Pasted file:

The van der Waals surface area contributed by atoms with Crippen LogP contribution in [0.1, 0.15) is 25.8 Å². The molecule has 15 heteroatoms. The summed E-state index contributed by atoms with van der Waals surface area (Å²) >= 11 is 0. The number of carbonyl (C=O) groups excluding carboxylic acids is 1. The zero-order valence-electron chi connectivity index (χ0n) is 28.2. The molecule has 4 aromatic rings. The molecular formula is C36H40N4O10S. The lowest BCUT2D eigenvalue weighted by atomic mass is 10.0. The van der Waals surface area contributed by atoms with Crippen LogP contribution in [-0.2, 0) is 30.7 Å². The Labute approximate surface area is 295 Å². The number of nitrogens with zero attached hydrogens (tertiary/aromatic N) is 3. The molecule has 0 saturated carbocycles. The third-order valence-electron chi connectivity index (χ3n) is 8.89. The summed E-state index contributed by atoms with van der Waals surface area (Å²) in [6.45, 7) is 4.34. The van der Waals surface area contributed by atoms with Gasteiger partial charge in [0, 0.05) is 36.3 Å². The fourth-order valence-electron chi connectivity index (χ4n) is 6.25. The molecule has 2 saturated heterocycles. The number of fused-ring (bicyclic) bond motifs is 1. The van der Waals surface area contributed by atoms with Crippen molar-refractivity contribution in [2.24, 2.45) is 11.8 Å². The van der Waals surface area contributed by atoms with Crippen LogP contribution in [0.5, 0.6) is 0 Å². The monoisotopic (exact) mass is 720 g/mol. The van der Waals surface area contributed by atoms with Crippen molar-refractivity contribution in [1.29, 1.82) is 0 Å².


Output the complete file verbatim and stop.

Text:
The van der Waals surface area contributed by atoms with Crippen LogP contribution in [0.1, 0.15) is 25.8 Å². The molecule has 15 heteroatoms. The summed E-state index contributed by atoms with van der Waals surface area (Å²) >= 11 is 0. The number of carbonyl (C=O) groups excluding carboxylic acids is 1. The zero-order valence-electron chi connectivity index (χ0n) is 28.2. The molecule has 4 aromatic rings. The molecular formula is C36H40N4O10S. The lowest BCUT2D eigenvalue weighted by atomic mass is 10.0. The van der Waals surface area contributed by atoms with Crippen LogP contribution in [-0.2, 0) is 30.7 Å². The Labute approximate surface area is 295 Å². The number of nitrogens with zero attached hydrogens (tertiary/aromatic N) is 3. The molecule has 0 saturated carbocycles. The third-order valence-electron chi connectivity index (χ3n) is 8.89. The summed E-state index contributed by atoms with van der Waals surface area (Å²) in [6.45, 7) is 4.34. The van der Waals surface area contributed by atoms with Gasteiger partial charge in [0, 0.05) is 36.3 Å². The fourth-order valence-electron chi connectivity index (χ4n) is 6.25. The molecule has 2 saturated heterocycles. The number of fused-ring (bicyclic) bond motifs is 1. The van der Waals surface area contributed by atoms with Crippen molar-refractivity contribution in [2.24, 2.45) is 11.8 Å². The van der Waals surface area contributed by atoms with Crippen LogP contribution in [0.5, 0.6) is 0 Å². The monoisotopic (exact) mass is 720 g/mol. The van der Waals surface area contributed by atoms with Crippen molar-refractivity contribution in [1.29, 1.82) is 0 Å².